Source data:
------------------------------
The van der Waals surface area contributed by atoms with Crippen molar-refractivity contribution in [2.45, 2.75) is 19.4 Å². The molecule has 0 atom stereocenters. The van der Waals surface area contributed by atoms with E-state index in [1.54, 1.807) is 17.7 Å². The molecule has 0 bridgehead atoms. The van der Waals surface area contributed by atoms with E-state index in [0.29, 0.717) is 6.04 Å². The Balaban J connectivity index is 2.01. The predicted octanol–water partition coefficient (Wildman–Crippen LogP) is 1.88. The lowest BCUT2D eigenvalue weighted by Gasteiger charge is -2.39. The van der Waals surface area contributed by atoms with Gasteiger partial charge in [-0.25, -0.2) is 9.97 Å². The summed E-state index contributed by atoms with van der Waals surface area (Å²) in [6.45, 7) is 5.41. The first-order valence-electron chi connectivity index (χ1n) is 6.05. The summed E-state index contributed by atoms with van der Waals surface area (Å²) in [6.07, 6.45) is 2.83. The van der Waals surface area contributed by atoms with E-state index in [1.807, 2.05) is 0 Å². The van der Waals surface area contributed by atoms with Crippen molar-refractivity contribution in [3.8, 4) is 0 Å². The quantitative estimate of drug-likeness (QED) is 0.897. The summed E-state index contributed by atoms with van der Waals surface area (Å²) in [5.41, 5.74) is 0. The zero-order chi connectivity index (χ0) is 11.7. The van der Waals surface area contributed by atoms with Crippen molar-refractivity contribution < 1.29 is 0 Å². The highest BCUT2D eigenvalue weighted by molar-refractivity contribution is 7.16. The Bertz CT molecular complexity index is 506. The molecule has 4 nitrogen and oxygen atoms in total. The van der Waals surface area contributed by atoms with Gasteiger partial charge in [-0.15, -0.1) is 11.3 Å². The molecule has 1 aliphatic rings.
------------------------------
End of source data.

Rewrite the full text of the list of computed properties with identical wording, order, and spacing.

The van der Waals surface area contributed by atoms with Crippen molar-refractivity contribution in [2.45, 2.75) is 19.4 Å². The molecule has 0 atom stereocenters. The van der Waals surface area contributed by atoms with E-state index in [1.54, 1.807) is 17.7 Å². The molecule has 0 bridgehead atoms. The van der Waals surface area contributed by atoms with E-state index in [0.29, 0.717) is 6.04 Å². The Balaban J connectivity index is 2.01. The predicted octanol–water partition coefficient (Wildman–Crippen LogP) is 1.88. The lowest BCUT2D eigenvalue weighted by Gasteiger charge is -2.39. The van der Waals surface area contributed by atoms with Gasteiger partial charge in [-0.25, -0.2) is 9.97 Å². The summed E-state index contributed by atoms with van der Waals surface area (Å²) in [6.45, 7) is 5.41. The first-order valence-electron chi connectivity index (χ1n) is 6.05. The summed E-state index contributed by atoms with van der Waals surface area (Å²) in [6.07, 6.45) is 2.83. The van der Waals surface area contributed by atoms with E-state index in [1.807, 2.05) is 0 Å². The van der Waals surface area contributed by atoms with Crippen molar-refractivity contribution in [3.8, 4) is 0 Å². The quantitative estimate of drug-likeness (QED) is 0.897. The summed E-state index contributed by atoms with van der Waals surface area (Å²) in [5.41, 5.74) is 0. The zero-order chi connectivity index (χ0) is 11.7. The van der Waals surface area contributed by atoms with Crippen molar-refractivity contribution < 1.29 is 0 Å². The highest BCUT2D eigenvalue weighted by molar-refractivity contribution is 7.16. The Bertz CT molecular complexity index is 506. The molecule has 4 nitrogen and oxygen atoms in total. The van der Waals surface area contributed by atoms with Gasteiger partial charge in [-0.15, -0.1) is 11.3 Å². The molecule has 1 aliphatic rings.